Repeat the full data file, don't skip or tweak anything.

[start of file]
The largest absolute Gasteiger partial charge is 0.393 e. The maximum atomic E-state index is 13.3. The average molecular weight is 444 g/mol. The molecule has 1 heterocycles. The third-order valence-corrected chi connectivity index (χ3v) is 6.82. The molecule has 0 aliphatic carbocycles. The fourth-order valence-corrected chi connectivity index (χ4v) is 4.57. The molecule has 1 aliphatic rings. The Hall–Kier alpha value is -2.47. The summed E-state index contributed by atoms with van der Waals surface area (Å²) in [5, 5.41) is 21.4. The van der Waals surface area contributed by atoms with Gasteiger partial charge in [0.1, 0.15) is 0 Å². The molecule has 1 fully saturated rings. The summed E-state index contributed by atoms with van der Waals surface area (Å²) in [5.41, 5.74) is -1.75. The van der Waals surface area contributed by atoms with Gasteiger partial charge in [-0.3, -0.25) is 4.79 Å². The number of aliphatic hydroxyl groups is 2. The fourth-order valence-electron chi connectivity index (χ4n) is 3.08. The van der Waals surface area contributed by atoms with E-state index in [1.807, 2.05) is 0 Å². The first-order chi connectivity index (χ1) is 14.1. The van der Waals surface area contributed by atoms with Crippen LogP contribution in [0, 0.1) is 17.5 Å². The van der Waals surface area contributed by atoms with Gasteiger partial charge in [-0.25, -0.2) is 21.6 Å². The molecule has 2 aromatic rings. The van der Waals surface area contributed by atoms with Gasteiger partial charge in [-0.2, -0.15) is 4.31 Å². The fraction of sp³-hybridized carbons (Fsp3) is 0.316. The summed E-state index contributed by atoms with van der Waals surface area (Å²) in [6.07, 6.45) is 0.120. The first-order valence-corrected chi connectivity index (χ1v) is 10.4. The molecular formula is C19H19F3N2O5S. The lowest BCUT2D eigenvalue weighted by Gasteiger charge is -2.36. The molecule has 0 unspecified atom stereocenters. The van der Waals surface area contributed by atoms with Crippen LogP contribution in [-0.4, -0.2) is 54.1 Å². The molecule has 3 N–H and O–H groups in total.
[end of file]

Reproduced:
The largest absolute Gasteiger partial charge is 0.393 e. The maximum atomic E-state index is 13.3. The average molecular weight is 444 g/mol. The molecule has 1 heterocycles. The third-order valence-corrected chi connectivity index (χ3v) is 6.82. The molecule has 0 aliphatic carbocycles. The fourth-order valence-corrected chi connectivity index (χ4v) is 4.57. The molecule has 1 aliphatic rings. The Hall–Kier alpha value is -2.47. The summed E-state index contributed by atoms with van der Waals surface area (Å²) in [5, 5.41) is 21.4. The van der Waals surface area contributed by atoms with Gasteiger partial charge in [0.1, 0.15) is 0 Å². The molecule has 1 fully saturated rings. The summed E-state index contributed by atoms with van der Waals surface area (Å²) in [5.41, 5.74) is -1.75. The van der Waals surface area contributed by atoms with Gasteiger partial charge in [-0.3, -0.25) is 4.79 Å². The number of aliphatic hydroxyl groups is 2. The fourth-order valence-electron chi connectivity index (χ4n) is 3.08. The van der Waals surface area contributed by atoms with E-state index in [1.807, 2.05) is 0 Å². The first-order chi connectivity index (χ1) is 14.1. The van der Waals surface area contributed by atoms with Crippen LogP contribution in [0, 0.1) is 17.5 Å². The van der Waals surface area contributed by atoms with Gasteiger partial charge in [-0.25, -0.2) is 21.6 Å². The molecule has 2 aromatic rings. The van der Waals surface area contributed by atoms with Gasteiger partial charge in [-0.2, -0.15) is 4.31 Å². The fraction of sp³-hybridized carbons (Fsp3) is 0.316. The summed E-state index contributed by atoms with van der Waals surface area (Å²) in [6.07, 6.45) is 0.120. The first-order valence-corrected chi connectivity index (χ1v) is 10.4. The molecular formula is C19H19F3N2O5S. The lowest BCUT2D eigenvalue weighted by Gasteiger charge is -2.36. The molecule has 0 unspecified atom stereocenters. The van der Waals surface area contributed by atoms with Crippen LogP contribution in [-0.4, -0.2) is 54.1 Å². The molecule has 3 N–H and O–H groups in total.